When she was younger, all Penelope Naish wanted was a job in the city.
While farms either side were back up and operating within a few days, Galletly’s rotary shed is deemed a write-off.
“Three-quarters of the season is down the drain for us,” he told Rural News.
Loch Ness lies on the north bank of the Waiau river, opposite the Waiau and Rotheram townships. The farm covers 500ha, about 300ha as the milking platform and the rest is wintering runoff.
Some dry stock remain on the runoff, but the milking herd of just under 1000 animals has been moved to other farms. With little prospect of income, Galletly has had to let his staff go. While some might get casual work on the farm, he was helping some find other positions.
The shed and adjacent concrete pad are riddled with large cracks and the rotary platform lies about 30cm off-centre. Steel fences set in the concrete look fine at first but on closer inspection are bent and twisted, as is the steel roof.
“We’re working through the insurance but it looks as though it will be a rebuild.”
An upcoming geotechnical inspection may yet determine that the new shed will have to be built on firmer ground.
“But they’re pretty positive that they’ll get a shed up for me before next season,” says Galletly.
The farm’s effluent ponds are also damaged, one left out of shape because the shingle base shifted and collapsed towards the centre, under the plastic lining.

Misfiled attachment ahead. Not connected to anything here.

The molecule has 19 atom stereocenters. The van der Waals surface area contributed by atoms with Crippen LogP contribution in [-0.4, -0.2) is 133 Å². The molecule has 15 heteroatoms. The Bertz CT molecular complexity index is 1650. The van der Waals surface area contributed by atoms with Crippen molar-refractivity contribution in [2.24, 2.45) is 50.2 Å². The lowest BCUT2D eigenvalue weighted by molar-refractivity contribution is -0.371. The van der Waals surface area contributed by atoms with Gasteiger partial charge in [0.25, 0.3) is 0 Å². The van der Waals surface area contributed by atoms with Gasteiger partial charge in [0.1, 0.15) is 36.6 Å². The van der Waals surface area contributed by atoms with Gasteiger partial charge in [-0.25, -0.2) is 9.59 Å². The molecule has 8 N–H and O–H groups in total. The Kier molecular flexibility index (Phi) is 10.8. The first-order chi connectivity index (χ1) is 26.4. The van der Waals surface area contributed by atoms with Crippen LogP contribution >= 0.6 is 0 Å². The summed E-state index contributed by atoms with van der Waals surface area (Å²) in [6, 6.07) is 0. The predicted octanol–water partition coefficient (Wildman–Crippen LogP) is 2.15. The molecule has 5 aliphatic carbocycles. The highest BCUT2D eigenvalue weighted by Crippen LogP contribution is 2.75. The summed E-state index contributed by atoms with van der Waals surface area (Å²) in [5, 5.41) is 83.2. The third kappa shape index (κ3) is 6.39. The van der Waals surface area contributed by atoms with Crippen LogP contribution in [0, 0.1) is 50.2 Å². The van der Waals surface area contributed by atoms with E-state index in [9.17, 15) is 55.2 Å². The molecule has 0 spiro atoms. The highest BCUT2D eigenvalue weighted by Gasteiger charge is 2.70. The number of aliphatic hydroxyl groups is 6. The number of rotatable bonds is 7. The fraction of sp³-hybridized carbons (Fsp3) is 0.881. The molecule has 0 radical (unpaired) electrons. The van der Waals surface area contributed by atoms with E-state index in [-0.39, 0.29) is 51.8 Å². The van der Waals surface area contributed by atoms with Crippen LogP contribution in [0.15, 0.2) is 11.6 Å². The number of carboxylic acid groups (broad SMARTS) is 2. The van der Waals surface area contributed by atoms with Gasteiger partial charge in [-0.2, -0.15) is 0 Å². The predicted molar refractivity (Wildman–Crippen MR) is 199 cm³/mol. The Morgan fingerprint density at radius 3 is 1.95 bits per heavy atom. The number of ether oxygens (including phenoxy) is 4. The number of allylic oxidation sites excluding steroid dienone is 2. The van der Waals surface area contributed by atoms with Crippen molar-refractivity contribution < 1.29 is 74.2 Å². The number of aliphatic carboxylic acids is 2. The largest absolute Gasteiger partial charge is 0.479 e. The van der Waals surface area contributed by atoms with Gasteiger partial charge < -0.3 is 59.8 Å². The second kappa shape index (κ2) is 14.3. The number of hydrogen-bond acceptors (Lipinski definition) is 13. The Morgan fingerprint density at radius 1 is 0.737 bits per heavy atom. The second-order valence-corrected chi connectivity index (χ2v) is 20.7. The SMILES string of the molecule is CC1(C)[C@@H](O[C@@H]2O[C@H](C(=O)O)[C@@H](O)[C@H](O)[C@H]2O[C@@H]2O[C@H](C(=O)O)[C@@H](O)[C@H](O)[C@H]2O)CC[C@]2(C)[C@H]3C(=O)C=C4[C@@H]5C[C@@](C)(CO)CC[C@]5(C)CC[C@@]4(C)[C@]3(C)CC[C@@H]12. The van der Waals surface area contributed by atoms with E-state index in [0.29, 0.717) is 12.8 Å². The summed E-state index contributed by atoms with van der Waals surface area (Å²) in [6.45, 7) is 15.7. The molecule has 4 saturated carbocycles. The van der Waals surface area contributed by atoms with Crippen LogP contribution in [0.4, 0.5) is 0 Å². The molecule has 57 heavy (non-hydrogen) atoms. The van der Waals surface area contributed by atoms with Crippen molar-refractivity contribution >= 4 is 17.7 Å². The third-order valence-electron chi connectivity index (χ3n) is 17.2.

Galletly says working through the quake damage has been a long process. His first priority was making sure all the staff living on the farm were safe, then the cows. By lunchtime on the first day his bank manager, farm adviser and vet had arrived and helped get the milking stock away to other farms, mostly in the Culverden area.
Next were the stock water systems for the remaining dry stock, followed by fencing.
“Then we’ve been worrying about irrigation for the past fortnight. We’ve basically got it running again.”
Galletly is now getting no income from the cows moved off-farm, but he’s happy to know they’re being milked and mated – the farm was about half way through AI when the quake hit – and he’s looking forward to getting them back when the time comes.
“They’ve taken them to make sure those cows get milked and looked after. They need to be milked; it’s pretty hard on them if they aren’t milked – mastitis and all sorts of things,” he told Rural News.
“It’s pretty good of those jokers to take them on a few hours notice.”
Galletly says he must be positive and look at the silver lining.
“Hopefully we’ll get a better shed, a better system, and we’ll re-jig our business a bit – sit down and analyse it and see where we might improve.
“Within a couple of years we might be up and running, better than where we were.” Galletly is hoping to sell hay and silage for a small income stream while waiting for the shed to be replaced.